Most corporate recruiting teams have limited resources available to them when compared to a recruitment firm (agency). The reason being that an agency must be able to serve a wide variety of clients and solve many problems. Understand that when I say “limited,” it does not necessarily mean inadequate or insufficient. A few examples would be:

  • A corporate recruiting team may have an Applicant Tracking System that provides the basic tools to move a candidate from point A to point B, while a recruitment firm may have multiple Applicant Tracking Systems that offer a wider variety of bells and whistles that could be useful for a specific company.
  • A corporate team may have 1 or 2 job boards that they use for posting or resume database usage, but a recruitment firm may have 10 or more boards that they have agreements with to cover some very niche needs of their clients.

So when it comes to generating the largest pool of possible candidates, a recruitment firm would seem to have the best potential for success. Why does the size of the talent pool matter? Well, it is my opinion that if you can hire the best out of 100 people then it is usually better than hiring the best out of 10 people. When we have limited options, we usually find ourselves settling out of urgency instead of waiting it out until we find that rock star.

I’d also like to address the motivation factor of each recruiter. A corporate recruiter is generally self-motivated. If they want to go above and beyond, aggressively pursue and attack an opening, it is because that is the way the person is wired. It’s not because they have commission pay waiting on them to make that placement, and that they lose the opportunity to work on other searches until that one is filled (limiting other potential commission). They have no incentive to work harder, faster, creatively, or aggressively other than just for their own self-satisfaction.

An agency recruiter though, they are heavily incentivized. They have commissions riding on making the placement. Because they only have so much bandwidth, they have to be able to fill open searches quickly and efficiently in order to accept new searches and ultimately earn more commission. And most agency recruiters have some sort of guaranty on their placements, meaning that if the candidate isn’t the right fit for the role and is either released or quits, that recruiter needs to replace them at no additional charge – again, taking up bandwidth and reducing their opportunity to earn other commissions. They are driven to make sure they find the good, solid, quality hire the first time because it impacts them financially if they don’t.

Advantage here: External Recruiter


In many ways, the same reasons for Quality of Hire are the same for Time to Fill. We already spoke about the urgency that recruitment firms operate under. There is a very legitimate bonus for corporate recruiters in this area. Corporate recruiters walk the halls and interact with various managers who are making the hiring decisions for open positions. An agency recruiter would BEG for that opportunity so they can prod the manager along to keep interviews moving forward and not stalling at various times. Gaining feedback is far more convenient for a corporate recruiter for the same reason. Apart from locating qualified candidates, the biggest slowdown in the recruitment process is waiting for a manager to provide feedback or to schedule an interview. Having someone there to keep it moving is of high value. Is it more valuable than having more resources by which to locate candidates, and having recruiters who are incentivized to fill positions quickly – I’m not sure.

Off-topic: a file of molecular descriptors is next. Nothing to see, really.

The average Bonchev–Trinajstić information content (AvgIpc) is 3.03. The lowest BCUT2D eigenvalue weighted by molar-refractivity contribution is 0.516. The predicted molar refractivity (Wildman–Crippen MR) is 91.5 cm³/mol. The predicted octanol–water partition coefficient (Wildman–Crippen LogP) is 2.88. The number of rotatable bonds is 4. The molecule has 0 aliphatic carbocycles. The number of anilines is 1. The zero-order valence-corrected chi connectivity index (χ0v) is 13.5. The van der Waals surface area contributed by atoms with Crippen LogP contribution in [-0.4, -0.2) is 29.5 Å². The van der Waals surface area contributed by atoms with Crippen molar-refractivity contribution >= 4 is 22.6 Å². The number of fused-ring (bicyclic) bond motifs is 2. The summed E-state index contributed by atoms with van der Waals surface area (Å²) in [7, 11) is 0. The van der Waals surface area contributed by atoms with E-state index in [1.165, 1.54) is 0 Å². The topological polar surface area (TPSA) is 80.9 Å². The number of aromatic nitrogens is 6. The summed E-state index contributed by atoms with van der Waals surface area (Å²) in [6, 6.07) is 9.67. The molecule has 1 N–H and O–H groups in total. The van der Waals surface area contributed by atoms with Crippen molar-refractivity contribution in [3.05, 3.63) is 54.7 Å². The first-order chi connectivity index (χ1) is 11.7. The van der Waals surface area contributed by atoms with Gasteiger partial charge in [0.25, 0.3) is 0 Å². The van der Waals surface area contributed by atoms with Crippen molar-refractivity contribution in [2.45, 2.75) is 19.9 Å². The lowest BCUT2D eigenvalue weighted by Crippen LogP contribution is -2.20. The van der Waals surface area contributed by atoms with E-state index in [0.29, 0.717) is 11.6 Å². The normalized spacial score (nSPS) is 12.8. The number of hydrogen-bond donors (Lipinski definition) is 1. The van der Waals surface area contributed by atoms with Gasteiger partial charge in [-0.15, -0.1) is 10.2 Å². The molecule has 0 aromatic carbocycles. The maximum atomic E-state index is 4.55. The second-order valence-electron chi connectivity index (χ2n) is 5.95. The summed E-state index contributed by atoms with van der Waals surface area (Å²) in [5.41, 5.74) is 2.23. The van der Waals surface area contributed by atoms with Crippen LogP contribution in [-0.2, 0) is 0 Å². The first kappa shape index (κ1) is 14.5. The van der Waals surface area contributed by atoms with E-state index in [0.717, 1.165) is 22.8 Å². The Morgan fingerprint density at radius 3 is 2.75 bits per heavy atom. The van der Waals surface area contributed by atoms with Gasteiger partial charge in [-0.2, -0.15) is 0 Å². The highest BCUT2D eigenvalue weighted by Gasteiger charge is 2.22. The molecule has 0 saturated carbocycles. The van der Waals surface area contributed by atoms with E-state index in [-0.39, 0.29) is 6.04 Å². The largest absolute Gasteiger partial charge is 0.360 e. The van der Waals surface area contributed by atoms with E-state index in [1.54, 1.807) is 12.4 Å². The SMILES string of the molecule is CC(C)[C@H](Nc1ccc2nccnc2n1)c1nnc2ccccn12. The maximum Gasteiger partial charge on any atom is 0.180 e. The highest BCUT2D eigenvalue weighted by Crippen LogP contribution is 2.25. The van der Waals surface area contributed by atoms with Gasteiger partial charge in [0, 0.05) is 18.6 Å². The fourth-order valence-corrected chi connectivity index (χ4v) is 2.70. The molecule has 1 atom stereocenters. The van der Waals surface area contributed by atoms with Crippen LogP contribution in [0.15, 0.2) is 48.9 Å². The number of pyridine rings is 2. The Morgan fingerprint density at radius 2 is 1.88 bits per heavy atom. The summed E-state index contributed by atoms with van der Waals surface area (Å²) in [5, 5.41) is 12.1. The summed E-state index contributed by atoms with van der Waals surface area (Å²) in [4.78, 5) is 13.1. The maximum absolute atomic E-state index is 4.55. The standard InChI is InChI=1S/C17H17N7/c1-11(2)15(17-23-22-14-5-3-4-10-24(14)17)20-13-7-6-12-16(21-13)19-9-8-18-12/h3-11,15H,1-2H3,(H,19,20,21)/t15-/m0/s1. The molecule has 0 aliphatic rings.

Advantage here: Draw


One of the major factors in making a good hire is the cultural fit. Understanding the make-up, values, and priorities of an organization, and then having a personal make-up that matches those same things, usually make the difference between an okay hire and a great hire. Corporate recruiters know the company’s culture because they live it and experience it each and every day themselves. It is a distinct advantage to completely understand the types of people, personalities, motivations, and behaviors that fit in seamlessly. Granted, some agency recruiters work on assignment at client locations and can have this same type of advantage, but keep in mind that I am speaking in general terms.

Advantage here: Internal Recruiter


This has become a major focus in the past few years after many organizations – corporate and agency – went too far in letting technology take over their recruitment efforts and losing the human element of this function. I want to be clear on this: corporate recruiting and agency recruiting are both, generally, doing a horrible job at focusing on the candidate experience. The #1 thing that candidates hate is falling into a black hole where they receive no feedback, communication, or clear expectations. They hate long application processes where all sorts of personal information must be shared without any guaranty that they are even a potential fit for the job.